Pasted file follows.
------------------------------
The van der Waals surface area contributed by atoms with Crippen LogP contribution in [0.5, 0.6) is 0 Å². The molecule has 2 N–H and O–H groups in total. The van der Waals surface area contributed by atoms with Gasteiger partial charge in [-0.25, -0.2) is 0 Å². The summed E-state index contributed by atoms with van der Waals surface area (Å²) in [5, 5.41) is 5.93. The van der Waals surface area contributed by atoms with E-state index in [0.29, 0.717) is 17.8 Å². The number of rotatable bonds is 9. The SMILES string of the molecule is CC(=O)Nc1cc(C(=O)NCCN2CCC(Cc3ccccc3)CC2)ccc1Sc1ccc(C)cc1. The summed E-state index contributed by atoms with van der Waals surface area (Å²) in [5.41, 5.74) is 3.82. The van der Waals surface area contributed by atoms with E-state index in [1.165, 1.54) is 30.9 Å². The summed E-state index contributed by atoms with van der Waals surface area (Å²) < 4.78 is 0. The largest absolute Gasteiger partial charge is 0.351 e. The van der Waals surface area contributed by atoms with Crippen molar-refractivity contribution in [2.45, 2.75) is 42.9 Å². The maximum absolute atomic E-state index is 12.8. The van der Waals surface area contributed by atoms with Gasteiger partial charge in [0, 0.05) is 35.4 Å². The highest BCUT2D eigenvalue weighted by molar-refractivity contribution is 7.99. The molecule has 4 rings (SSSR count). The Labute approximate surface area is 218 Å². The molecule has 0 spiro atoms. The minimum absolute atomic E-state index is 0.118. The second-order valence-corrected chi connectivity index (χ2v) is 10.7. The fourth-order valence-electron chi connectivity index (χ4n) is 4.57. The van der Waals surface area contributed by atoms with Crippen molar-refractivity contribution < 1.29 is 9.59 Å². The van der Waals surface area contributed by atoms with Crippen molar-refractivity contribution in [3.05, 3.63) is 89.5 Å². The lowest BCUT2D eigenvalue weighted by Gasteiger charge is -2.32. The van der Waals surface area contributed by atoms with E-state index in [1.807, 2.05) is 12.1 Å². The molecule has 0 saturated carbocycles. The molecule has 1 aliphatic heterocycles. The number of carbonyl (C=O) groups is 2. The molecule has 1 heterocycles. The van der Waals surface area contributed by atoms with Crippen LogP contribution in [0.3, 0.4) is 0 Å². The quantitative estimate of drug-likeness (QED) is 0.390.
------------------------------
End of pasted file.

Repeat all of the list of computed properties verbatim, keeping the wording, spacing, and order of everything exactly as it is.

The van der Waals surface area contributed by atoms with Crippen LogP contribution in [0.5, 0.6) is 0 Å². The molecule has 2 N–H and O–H groups in total. The van der Waals surface area contributed by atoms with Gasteiger partial charge in [-0.25, -0.2) is 0 Å². The summed E-state index contributed by atoms with van der Waals surface area (Å²) in [5, 5.41) is 5.93. The van der Waals surface area contributed by atoms with E-state index in [0.29, 0.717) is 17.8 Å². The number of rotatable bonds is 9. The SMILES string of the molecule is CC(=O)Nc1cc(C(=O)NCCN2CCC(Cc3ccccc3)CC2)ccc1Sc1ccc(C)cc1. The summed E-state index contributed by atoms with van der Waals surface area (Å²) in [5.41, 5.74) is 3.82. The van der Waals surface area contributed by atoms with E-state index in [1.165, 1.54) is 30.9 Å². The summed E-state index contributed by atoms with van der Waals surface area (Å²) < 4.78 is 0. The largest absolute Gasteiger partial charge is 0.351 e. The van der Waals surface area contributed by atoms with Crippen molar-refractivity contribution in [2.45, 2.75) is 42.9 Å². The maximum absolute atomic E-state index is 12.8. The van der Waals surface area contributed by atoms with Gasteiger partial charge in [0, 0.05) is 35.4 Å². The highest BCUT2D eigenvalue weighted by molar-refractivity contribution is 7.99. The molecule has 4 rings (SSSR count). The Labute approximate surface area is 218 Å². The molecule has 0 spiro atoms. The minimum absolute atomic E-state index is 0.118. The second-order valence-corrected chi connectivity index (χ2v) is 10.7. The fourth-order valence-electron chi connectivity index (χ4n) is 4.57. The van der Waals surface area contributed by atoms with Crippen molar-refractivity contribution < 1.29 is 9.59 Å². The van der Waals surface area contributed by atoms with Crippen molar-refractivity contribution in [3.05, 3.63) is 89.5 Å². The lowest BCUT2D eigenvalue weighted by Gasteiger charge is -2.32. The van der Waals surface area contributed by atoms with E-state index in [1.807, 2.05) is 12.1 Å². The molecule has 0 saturated carbocycles. The molecule has 1 aliphatic heterocycles. The number of carbonyl (C=O) groups is 2. The molecule has 1 heterocycles. The van der Waals surface area contributed by atoms with Crippen LogP contribution in [0.3, 0.4) is 0 Å². The quantitative estimate of drug-likeness (QED) is 0.390.